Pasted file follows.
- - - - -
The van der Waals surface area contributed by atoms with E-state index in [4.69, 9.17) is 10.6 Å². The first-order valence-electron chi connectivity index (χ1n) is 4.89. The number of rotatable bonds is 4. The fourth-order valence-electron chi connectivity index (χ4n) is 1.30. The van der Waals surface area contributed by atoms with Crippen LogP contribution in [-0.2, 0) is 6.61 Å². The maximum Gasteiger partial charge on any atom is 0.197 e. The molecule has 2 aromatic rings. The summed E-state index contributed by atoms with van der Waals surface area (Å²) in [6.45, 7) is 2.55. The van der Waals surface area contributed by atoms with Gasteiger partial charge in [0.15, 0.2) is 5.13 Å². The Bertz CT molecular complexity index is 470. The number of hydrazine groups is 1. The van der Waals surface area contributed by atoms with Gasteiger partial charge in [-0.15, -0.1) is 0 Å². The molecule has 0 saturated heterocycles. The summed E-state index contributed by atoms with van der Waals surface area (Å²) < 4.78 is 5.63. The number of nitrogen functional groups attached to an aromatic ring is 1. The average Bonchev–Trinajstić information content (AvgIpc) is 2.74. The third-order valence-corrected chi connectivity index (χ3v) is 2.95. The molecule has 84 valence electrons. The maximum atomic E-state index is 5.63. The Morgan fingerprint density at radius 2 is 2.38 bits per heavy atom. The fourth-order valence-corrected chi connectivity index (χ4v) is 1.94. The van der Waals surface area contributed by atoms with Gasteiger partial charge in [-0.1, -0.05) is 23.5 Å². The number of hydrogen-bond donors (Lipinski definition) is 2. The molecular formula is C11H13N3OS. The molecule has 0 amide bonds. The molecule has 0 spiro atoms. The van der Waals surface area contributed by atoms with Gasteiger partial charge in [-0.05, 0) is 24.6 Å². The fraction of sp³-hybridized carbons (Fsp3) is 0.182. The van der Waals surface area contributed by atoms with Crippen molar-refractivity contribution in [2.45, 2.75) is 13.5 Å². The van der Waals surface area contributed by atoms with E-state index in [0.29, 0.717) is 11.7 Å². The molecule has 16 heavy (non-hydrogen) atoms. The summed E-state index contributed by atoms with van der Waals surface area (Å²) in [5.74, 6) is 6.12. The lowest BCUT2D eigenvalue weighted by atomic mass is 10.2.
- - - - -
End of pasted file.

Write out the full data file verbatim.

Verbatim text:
The van der Waals surface area contributed by atoms with E-state index in [4.69, 9.17) is 10.6 Å². The first-order valence-electron chi connectivity index (χ1n) is 4.89. The number of rotatable bonds is 4. The fourth-order valence-electron chi connectivity index (χ4n) is 1.30. The van der Waals surface area contributed by atoms with Crippen LogP contribution in [-0.2, 0) is 6.61 Å². The maximum Gasteiger partial charge on any atom is 0.197 e. The molecule has 2 aromatic rings. The summed E-state index contributed by atoms with van der Waals surface area (Å²) in [6.45, 7) is 2.55. The van der Waals surface area contributed by atoms with Gasteiger partial charge in [0.15, 0.2) is 5.13 Å². The Bertz CT molecular complexity index is 470. The number of hydrazine groups is 1. The van der Waals surface area contributed by atoms with Gasteiger partial charge in [-0.15, -0.1) is 0 Å². The molecule has 0 saturated heterocycles. The summed E-state index contributed by atoms with van der Waals surface area (Å²) < 4.78 is 5.63. The number of nitrogen functional groups attached to an aromatic ring is 1. The average Bonchev–Trinajstić information content (AvgIpc) is 2.74. The third-order valence-corrected chi connectivity index (χ3v) is 2.95. The molecule has 84 valence electrons. The maximum atomic E-state index is 5.63. The Morgan fingerprint density at radius 2 is 2.38 bits per heavy atom. The fourth-order valence-corrected chi connectivity index (χ4v) is 1.94. The van der Waals surface area contributed by atoms with Gasteiger partial charge in [-0.1, -0.05) is 23.5 Å². The number of hydrogen-bond donors (Lipinski definition) is 2. The molecular formula is C11H13N3OS. The molecule has 0 amide bonds. The molecule has 0 spiro atoms. The van der Waals surface area contributed by atoms with Gasteiger partial charge in [-0.05, 0) is 24.6 Å². The fraction of sp³-hybridized carbons (Fsp3) is 0.182. The van der Waals surface area contributed by atoms with Crippen molar-refractivity contribution in [2.45, 2.75) is 13.5 Å². The van der Waals surface area contributed by atoms with E-state index in [0.29, 0.717) is 11.7 Å². The molecule has 16 heavy (non-hydrogen) atoms. The summed E-state index contributed by atoms with van der Waals surface area (Å²) in [5.74, 6) is 6.12. The lowest BCUT2D eigenvalue weighted by atomic mass is 10.2.